Transplanting Tomato Plants into the Garden
You’ve sowed your tomato seeds indoors, patiently waited and now you are rewarded with green seedlings that have sprouted through the soil! Now it’s time to think about transplanting your tomato plants to your garden, as the young plants are growing quickly and will need increased space to develop properly.
Up until this point, the seedlings have been kept sheltered in your home or greenhouse. The transition from these controlled growing conditions to the outdoor elements can cause unwanted stress on the young plants. Sun, wind, and fluctuating temperatures are a few elements of potential strain that your seedlings will face when they are transplanted outdoors. To ensure the proper health of your tomatoes, it is important to keep a few key factors in mind when transplanting tomato plants into your garden.
Preparing the Tomato Plants
You may have heard the phrase “hardening off”, which refers to the process of gradually introducing your plants to the outdoors. This should be done over the duration of approximately 1-2 weeks. When selecting a place outside to set the tomato plants, it is best to choose an area that is somewhat sheltered from intense sunlight and wind. You can then gradually expose the plants to more of these elements over the next couple days. For the first day, only leave the seedlings outside for a few hours, increasing the duration of time by an hour or two every day to acclimate the plants slowly. Although the exact number of days and duration of time may look different from one gardener to the next, the key is to avoid rushing this process.
Preparing the Soil
If you struggled with disease among your tomatoes in past growing seasons, you may consider selecting a new area of the garden. Rotation of planting location within your garden can help lessen the chance of soil borne diseases. After selecting a final location in your garden that receives at least 6-8 hours of sun per day, you will want to do some soil preparation in your garden to improve the success of your transplant. Tomato plants thrive in warm soil temperatures, so the warmer the better! Heavy, compacted soil or soil that currently has cover crop will take much longer to warm up. For this reason, is it important to rototill or hoe the soil to a depth of approximately 8 inches. This allows the soil to warm up quicker and maintain these higher soil temperatures. It is a good idea to start this preparation a week or two before you plan on transplanting so that the soil has sufficient time to warm up. Laying down black plastic is also a great way to offer increased soil temperatures, while also doubling in the control of weeds. Compost can also be added to the soil for additional nutrients.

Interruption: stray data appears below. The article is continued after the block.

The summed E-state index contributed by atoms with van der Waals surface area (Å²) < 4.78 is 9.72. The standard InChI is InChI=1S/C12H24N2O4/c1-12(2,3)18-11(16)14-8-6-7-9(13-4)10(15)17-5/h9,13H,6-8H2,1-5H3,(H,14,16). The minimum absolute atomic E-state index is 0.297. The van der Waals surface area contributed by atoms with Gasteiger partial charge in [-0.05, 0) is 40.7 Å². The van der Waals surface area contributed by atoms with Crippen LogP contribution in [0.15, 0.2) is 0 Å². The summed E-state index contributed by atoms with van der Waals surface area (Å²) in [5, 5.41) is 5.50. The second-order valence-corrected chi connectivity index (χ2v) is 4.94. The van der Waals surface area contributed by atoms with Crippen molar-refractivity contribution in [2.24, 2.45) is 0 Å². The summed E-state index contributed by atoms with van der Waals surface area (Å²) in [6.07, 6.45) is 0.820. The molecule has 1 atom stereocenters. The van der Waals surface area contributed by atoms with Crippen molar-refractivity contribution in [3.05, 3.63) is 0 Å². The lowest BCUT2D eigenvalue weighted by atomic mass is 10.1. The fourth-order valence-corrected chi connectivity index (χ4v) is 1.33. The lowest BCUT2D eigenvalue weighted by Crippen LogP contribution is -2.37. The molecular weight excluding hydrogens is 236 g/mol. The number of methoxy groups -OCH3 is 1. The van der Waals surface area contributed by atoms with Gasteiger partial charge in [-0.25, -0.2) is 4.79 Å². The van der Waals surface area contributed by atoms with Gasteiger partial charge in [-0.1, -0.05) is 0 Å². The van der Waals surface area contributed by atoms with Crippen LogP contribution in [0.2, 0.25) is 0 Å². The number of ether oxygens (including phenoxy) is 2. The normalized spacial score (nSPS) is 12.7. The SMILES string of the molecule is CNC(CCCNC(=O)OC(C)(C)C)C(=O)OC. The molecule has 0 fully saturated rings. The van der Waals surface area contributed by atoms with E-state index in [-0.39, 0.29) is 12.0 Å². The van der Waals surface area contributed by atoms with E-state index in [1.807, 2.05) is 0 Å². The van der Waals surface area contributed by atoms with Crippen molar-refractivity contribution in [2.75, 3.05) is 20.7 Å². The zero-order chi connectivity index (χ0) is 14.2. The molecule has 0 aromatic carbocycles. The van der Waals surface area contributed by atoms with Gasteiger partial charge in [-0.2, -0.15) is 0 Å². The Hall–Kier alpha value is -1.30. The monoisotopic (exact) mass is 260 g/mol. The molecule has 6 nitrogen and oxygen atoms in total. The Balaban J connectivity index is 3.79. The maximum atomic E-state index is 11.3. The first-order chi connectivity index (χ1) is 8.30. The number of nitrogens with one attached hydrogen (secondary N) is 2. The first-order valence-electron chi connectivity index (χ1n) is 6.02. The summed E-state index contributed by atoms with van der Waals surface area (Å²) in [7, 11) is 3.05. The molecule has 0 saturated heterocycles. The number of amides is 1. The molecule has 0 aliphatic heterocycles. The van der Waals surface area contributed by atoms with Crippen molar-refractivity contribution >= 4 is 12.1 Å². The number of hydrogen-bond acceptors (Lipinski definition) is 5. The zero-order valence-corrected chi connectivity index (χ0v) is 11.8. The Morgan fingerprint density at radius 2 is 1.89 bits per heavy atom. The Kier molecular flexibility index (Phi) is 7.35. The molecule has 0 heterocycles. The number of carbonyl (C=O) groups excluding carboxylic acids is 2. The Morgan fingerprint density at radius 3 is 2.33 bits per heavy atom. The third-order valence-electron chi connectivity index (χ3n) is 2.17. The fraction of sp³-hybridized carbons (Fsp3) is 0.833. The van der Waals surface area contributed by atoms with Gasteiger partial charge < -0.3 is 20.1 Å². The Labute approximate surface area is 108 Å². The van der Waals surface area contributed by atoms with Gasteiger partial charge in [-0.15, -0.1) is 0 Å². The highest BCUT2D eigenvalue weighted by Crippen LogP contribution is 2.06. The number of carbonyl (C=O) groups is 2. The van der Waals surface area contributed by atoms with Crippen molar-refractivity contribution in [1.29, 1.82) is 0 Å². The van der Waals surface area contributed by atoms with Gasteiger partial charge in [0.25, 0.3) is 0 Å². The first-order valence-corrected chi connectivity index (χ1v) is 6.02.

One common mistake when planting tomatoes is not planting the seedlings deep enough. Tomato plants produce adventitious roots, which are tiny growths typically found higher up on the stem. These fibers have the unique ability to develop into full roots when they are in contact with soil. Therefore, planting tomato plants deep allows them to form stronger root systems which will help stabilize them and aid in their overall health. Dig a hole deep enough so that your tomato plant will be buried up to the first main branch. In some instances, it is beneficial to even pinch off lower leaves to ensure that your tomato plant is planted at an adequate depth. To determine the exact spacing in between plants, refer to the recommended spacing for the specific variety you are planting. It is important to avoid overcrowding the plants. Gently tamp the soil around the new planting and water unless rain is in the near forecast. If you choose to use a tomato cage or trellis, it is good to implement this at the time of planting. If inserted when the roots have been established, you risk damage to the root system. Now that your plants have been successfully transplanted, keep them watered so that the soil is kept moist and the plants happy! Check out the book Epic Tomatoes available online and at our retail store for additional tips on growing great tomatoes!
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